Women’s Day Off


In 1975 women took the day off …

On the 24 October 1975, Icelandic women went on strike for the day to demonstrate the indispensable work women did for the economy and society and to protest wage discrepancy and unfair employment practices.
It was publicized domestically as Women’s Day Off (Kvennafrídagurinn).
Participants, led by women’s organizations, stopped work and did no housework or child-rearing for the whole day. 90% of Iceland’s female population participated in the strike.

Icelandic women who worked outside of the home before 1975 earned less than sixty percent of what men earned. The UN announced that 1975 was going to be International Women’s Year. A representative from a women’s group called the Redstockings put forward the idea of a strike as one of the events in honor of it but decided to call the strike a “day off” as some women could have been fired for going on strike but could not be denied a day off.

Women’s organizations spread the word about the Day Off throughout the country. They got radio, television, and newspapers to run stories about gender-based discrimination and lower wages for women. The event gathered international attention.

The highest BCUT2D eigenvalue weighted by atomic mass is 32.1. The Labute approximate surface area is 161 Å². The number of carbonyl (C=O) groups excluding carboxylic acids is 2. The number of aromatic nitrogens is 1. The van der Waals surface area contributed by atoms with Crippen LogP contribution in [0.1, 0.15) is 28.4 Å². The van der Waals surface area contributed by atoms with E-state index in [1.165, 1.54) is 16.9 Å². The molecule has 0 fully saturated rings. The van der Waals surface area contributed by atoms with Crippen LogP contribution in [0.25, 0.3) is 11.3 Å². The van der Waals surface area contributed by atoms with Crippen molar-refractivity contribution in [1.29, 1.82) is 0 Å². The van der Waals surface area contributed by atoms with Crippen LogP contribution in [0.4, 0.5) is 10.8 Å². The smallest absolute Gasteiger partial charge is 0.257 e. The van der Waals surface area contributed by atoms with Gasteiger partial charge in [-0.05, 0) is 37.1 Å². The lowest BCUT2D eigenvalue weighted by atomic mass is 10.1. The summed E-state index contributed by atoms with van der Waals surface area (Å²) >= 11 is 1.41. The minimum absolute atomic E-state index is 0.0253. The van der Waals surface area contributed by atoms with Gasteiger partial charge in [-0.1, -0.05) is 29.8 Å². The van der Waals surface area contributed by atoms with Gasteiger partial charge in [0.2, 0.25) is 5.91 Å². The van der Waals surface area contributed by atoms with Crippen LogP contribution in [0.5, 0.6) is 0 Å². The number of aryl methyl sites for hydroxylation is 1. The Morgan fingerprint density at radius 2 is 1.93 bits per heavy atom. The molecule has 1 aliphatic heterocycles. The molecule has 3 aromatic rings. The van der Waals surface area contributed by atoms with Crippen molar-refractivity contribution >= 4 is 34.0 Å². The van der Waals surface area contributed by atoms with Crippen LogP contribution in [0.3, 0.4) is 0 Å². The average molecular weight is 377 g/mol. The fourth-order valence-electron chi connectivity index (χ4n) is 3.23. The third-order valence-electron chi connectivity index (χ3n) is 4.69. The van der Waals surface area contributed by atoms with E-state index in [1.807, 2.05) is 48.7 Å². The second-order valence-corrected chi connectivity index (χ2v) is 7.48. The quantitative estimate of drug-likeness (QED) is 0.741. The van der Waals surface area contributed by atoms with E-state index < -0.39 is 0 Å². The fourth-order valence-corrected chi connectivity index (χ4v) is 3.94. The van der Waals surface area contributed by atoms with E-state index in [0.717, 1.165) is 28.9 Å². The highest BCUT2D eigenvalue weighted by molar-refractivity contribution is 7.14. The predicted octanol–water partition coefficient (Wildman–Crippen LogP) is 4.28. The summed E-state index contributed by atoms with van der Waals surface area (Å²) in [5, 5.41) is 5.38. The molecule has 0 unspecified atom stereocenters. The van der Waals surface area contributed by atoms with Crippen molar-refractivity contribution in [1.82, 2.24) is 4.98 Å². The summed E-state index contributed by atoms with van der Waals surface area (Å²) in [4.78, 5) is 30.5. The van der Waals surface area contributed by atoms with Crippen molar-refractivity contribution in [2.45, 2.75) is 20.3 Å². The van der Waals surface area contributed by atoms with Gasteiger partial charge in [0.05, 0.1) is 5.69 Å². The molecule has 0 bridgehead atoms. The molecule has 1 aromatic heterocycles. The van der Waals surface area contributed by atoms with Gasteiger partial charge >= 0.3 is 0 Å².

During the Day Off, 25,000 out of a population of 220,000 people in Iceland gathered in the centre of Reykjavik, Iceland’s capital, for a rally. There were many speakers, including a housewife, two members of parliament, a representative of the women’s movement, and a female worker. The last speech of the day was by Aðalheiður Bjarnfreðsdóttir, who represented Sókn, the trade union for the lowest-paid women in Iceland.

The Day Off had a lasting impact and became known colloquially as “the long Friday”. Iceland’s parliament passed a law guaranteeing equal pay the following year. The strike also paved the way for the election of Vigdís Finnbogadóttir, the first democratically elected female president in the world in 1980. Every ten years on the anniversary of the Day Off, women stop work early. In 1975, the women strikers left work at 2:05 p.m., and in 2005 they left at 2:08 p.m., reflecting the amount of progress made in 30 years. Increasing the frequency of strikes, in 2010 they left work at 2:25 p.m. and in 2016 at 2:38 p.m.

Black Monday in Poland was modelled on the 1975 Icelandic strike.
The International Women’s Day, a global version inspired by the Icelandic strike, is held every year on the 8th March.
I believe we need to take a day off again.
What are you doing on the 24th October 2022? 



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